As I look ahead and prepare for the next year as president of the Rotary Club of Milwaukee, I find myself reflecting on how Rotary, and Rotarians can create space for truth. Any success is the product of a thousand small failures and while I know we may not get this completely right, it certainly is our responsibility to try.
Truth is not a unicorn bounding hapily through some far away and mythical land. The conditions of objective truth are met without biases, partiality or prejudice. Now more than ever, society possess the tools to Insta-Book-Tweet and become the arbiter of “truth” without consideration of neutrality. We increasingly rely on individual subjectivity to seek what divides us instead of embracing our commonalities and shared humanity. Unfortunately, there is no shortage of mainstream and social media where one can find any version of truth they prefer.
Today, we have allowed technology to remove this humanity from our conduct within society. We bully one another with impunity, refusing to eat our mental vegetables by only consuming the information that reinforces our own self interests. We respond to posts with language one would never choose when in person.
Our world is steaming toward the iceberg of division. Across the globe, nations are erecting walls, the most dangerous of which are within our own borders. Nationalism is weakening shared human thought and partisan aggression is breaking our hard won friendships. One could ask how we’ve advanced to a place of fear and aversion to our differences.
The American experiment is still that, a laboratory of ideas, yet much of society insists on running with a pair of well sharpened and self-serving scissors. Entitlement and avarice are pervasive tenants in how our interactions seem to be conducted. We expect to be fulfilled immediately with our cerebral world collapsing when free two day shipping shows up a day late on Sunday. Remarkably, we somehow feel deserving of outrage when the barista mistakenly ruins our latte by substituting soy for coconut. Anger has become our new happiness. It feels good to be angry because anger reinforces that we are right, and we all want to be right. Right?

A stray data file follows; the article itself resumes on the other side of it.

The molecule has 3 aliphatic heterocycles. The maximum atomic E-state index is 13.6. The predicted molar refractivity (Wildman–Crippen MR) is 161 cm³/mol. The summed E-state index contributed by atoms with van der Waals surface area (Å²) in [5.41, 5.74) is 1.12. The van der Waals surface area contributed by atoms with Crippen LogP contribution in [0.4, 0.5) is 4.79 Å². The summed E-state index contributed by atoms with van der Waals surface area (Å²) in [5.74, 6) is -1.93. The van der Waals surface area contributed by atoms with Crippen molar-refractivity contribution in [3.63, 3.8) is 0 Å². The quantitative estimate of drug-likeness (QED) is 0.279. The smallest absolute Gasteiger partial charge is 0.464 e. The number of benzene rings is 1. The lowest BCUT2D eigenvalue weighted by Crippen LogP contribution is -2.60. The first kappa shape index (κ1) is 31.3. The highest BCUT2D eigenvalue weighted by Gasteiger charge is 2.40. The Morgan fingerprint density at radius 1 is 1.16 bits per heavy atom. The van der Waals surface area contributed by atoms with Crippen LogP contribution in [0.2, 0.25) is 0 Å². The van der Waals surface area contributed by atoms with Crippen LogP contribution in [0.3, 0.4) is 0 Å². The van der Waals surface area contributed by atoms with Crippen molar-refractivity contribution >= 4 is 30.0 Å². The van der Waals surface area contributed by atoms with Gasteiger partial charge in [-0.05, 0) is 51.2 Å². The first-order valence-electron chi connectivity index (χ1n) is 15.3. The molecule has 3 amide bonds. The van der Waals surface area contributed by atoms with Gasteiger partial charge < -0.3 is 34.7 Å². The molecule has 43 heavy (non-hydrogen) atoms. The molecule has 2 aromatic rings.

But is this really beneficial to all concerned? Fair to ourselves? Our neighbors? Hopefully we can all walk out the other side of this pandemic woods blessed with a shift in perspective. Personally, having to eat my own cooking for 4 months certainly has me longing to cheerfully walk away with that soy milk latte.
Our lens must always be wide enough to reject acute perspective and observation. We must understand that our mechanisms are not broken, they provide the outcomes we’ve designed them to produce because a fundamental complacency persists with the results. It has become popular, for the agents of change to demand in defiant tone, a revolution in the process, the “how” by which we craft the mechanisms of our society. Results are not failed by methods. Negation allows our machines to lumber on without change in result, reinforcing this manufacture of contentment. I argue that it is a pervasive disregard of our “why” that erodes the humanity of civic life and liberty. Our why must live in the space of truth where we can only hope to change the result by embracing unity, patience and selflessness.
So where then do we find our islands of truth and expression? Rotary was founded on, and must remain a domain of experimental thought. Where all opinions are treated equally and the space for their discussion provided without prejudice or preconception. Truth is not a world view. Truth is not opinion. It is only upheld through rigorous defense and respect of collective experience.
Rotary has never harbored the manipulation of truth, the encouragement of disdain or a demand for being “right”. But this is no accident. It is the foundation behind everything we do. Is it the truth? The four way test established a space for truth to lead the members of over 35,000 clubs to improve their communities, promote economic attainment, realize the improvement of education, repress institutional racism, implement clean water and sanitation, endorse the diversity of ideas, and remain at the forefront of world health. Rotary remains uniquely centered on our diversity and has always defended and aspired to a place of “we” over “us and them”. Together, with a focus on prioritizing transparency, humility and empathy, we can all help promote the ubiquity of truth.
There are many thanks to give. I wish to thank our board and committee chairs. With continual amazement I remain fortunate, having been granted audience to their tireless commitment to our city. Their passion for equity, humanity, fairness and defense of truth is honorable. To past presidents; Rick White who’s invitation to RCM still hangs on my office wall, to Nancy Sennett who’s invitation to the board empowered me to consume Rotary on the deepest of levels, to JoAnne Anton who’s grace, radiant smile and passion for Milwaukee continually inspires me to find the better parts of myself, to Ed Krishok who saw a future Rotary club president in me, an honor I will humbly cherish and seek to reverently uphold. To President Steve Chevalier, our club remains deeply indebted to your poise and stately leadership through this unprecedented time. To Mary McCormick, your stoicism, knowledge and dedication are profound and remain the hallmark of this club’s success.
And thank you to our members. You are Rotary! Our club, with your help and the help of those before us, will continue to make a difference in our community, in ourselves and in the communities of more than 200 other countries across the globe.